Interview with Nicole Helget

Posted: May 30, 2009 in Interviews
Tags: , , ,

Live Nude Books: The Turtle Catcher opens with a series of intense scenes that take place in 1920.  From there, you send the reader back to 1897 and tell the story of the Richter family leading up to and going beyond those first few scenes.  Did you have the structure of the novel planned out when you first started writing, or did you organize the story this way during the drafting and revision processes?

Yellowleaves1Nicole Helget: Probably to my discredit, I don’t worry about overall shape or structure when I first begin writing a story. I feel very free to jump around in history or in the story without regard for chronology. I connect or arrange events more by theme or metaphor and *expect* my readers to make the connections themselves. I’m aware that this doesn’t always work for some readers. I’m aware that some readers prefer a more linear or traditional plot structure. But there are plenty of books out there that already do that. Plot or structurally-speaking, I’m more impressed by poets and poetry, with all their leaping and echoing, and I try to honor those types of constructions in my prose. When I start trying to force traditional structures on my prose, it ends up feeling predictable, and I despise predictability in my own fiction. I’m trying to fight against what’s expected. Sometimes successfully, sometimes not.

LNB: There are several characters that receive a hefty amount of page space, yet they’re all well developed—none of them seem like two-dimensional “types.”  When writing a story with a lot of characters, how do you manage all of them without letting one or two fall to the wayside?

NH: It’s sort of cliche, I guess, but I try to deliver the humanity of every character. I, personally, don’t even like all of my characters, but I try to give even the most abhorrent character a history or event that makes them at least somewhat sympathetic, that explains why they behave the way that they do. Managing so many characters isn’t something I’ve ever considered a problem or challenge. In my real life, I’ve always had a lot of people around. I have 5 sisters. I have 5 children. Because of the sheer amount of people in my personal life and because I’ve always been interested in knowing them thoroughly and understanding their motivations, that personal experience transfers naturally to my literary work.

LNB: The novel spans twenty plus years, covering the early twentieth century immigrant experience and World War I.  How much and what types of research did you need to do in order to tell this story?

NH: I’m intensely interested in history. My favorite reads are actually the Pulitzer Prize or National Book award-winners in historical nonfiction, like Nathaniel Philbrick, Timothy Egan, and Ann Applebaum.  I’m no expert on any particular era, so I write fiction instead, where I can just use events of the past to tell the story I want to tell. My favorite part of writing is probably the research that goes into creating the accurate historical perspective. I read a lot of narratives from the time, histories, poetry of or about the time, and watch a lot of documentaries. For The Turtle Catcher‘s purposes, I grew up in the area, too, so I knew some of the history and could see and feel how it has shaped the area and the people in it.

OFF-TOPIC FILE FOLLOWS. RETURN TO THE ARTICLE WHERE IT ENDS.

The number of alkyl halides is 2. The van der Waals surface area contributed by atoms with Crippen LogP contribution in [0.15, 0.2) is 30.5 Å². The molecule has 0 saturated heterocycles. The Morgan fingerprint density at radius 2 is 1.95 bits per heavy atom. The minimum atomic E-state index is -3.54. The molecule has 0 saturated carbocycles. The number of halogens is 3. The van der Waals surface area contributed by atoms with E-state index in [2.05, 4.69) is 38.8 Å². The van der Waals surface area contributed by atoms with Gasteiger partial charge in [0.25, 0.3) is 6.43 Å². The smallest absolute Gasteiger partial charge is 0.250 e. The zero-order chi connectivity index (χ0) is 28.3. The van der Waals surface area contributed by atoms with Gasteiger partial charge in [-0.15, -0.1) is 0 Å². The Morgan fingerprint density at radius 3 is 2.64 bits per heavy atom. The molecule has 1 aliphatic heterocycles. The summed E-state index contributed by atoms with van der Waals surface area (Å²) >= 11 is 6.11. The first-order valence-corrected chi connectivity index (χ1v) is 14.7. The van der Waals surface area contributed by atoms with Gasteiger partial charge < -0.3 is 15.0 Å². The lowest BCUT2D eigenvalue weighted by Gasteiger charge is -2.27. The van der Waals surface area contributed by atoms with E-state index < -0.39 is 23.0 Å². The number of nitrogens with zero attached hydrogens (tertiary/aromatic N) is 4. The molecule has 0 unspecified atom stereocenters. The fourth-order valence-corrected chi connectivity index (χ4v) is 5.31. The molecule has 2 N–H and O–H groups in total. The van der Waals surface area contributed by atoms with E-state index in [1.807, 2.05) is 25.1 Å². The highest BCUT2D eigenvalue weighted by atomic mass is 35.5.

LNB: In your memoir, you write about growing up in rural Minnesota, and the novel is set primarily in your home state.  Does place work as a form of inspiration for your writing?

NH: Oh yes. Setting is its own character. It has moods and bad behavior. Particularly in this area, weather, seasons, animals, plants, and insects, are still prevalent, still a part of the people’s daily business, so it would be dumb, I think, to pretend as though it doesn’t exist or doesn’t have an effect on the people here. So if a writer sets a book here, setting has to be a part of it.

LNB: Your first book is non-fiction, the second is a novel, and you’ve written several children’s books.  What are you working on now?

NH: I am working on another novel, titled STILLWATER, which is about a pair of twins born during the fur-trapping era, who are separated but then later reunited under the most abhorrent, incestuous circumstances. I’ve got about 150 pages, but I think it’ll be close to 400 pages when I’m done. It’s coming out really fast. Hopefully, I’ll be done by the end of summer.

Nicole Helget’s novel, The Turtle Catcher, began as a short story, which won the 2005 Tamarack Award from Minnesota Monthly.  To read this story, click here.

  1. betty ziegler says:

    thank you Nicole for a great read….it will stick in my memory for a long time. Betty Ziegler

  2. Zein says:

    an amazing wirter & one of the best teachers i had! all the best of luck for Nicole ❤

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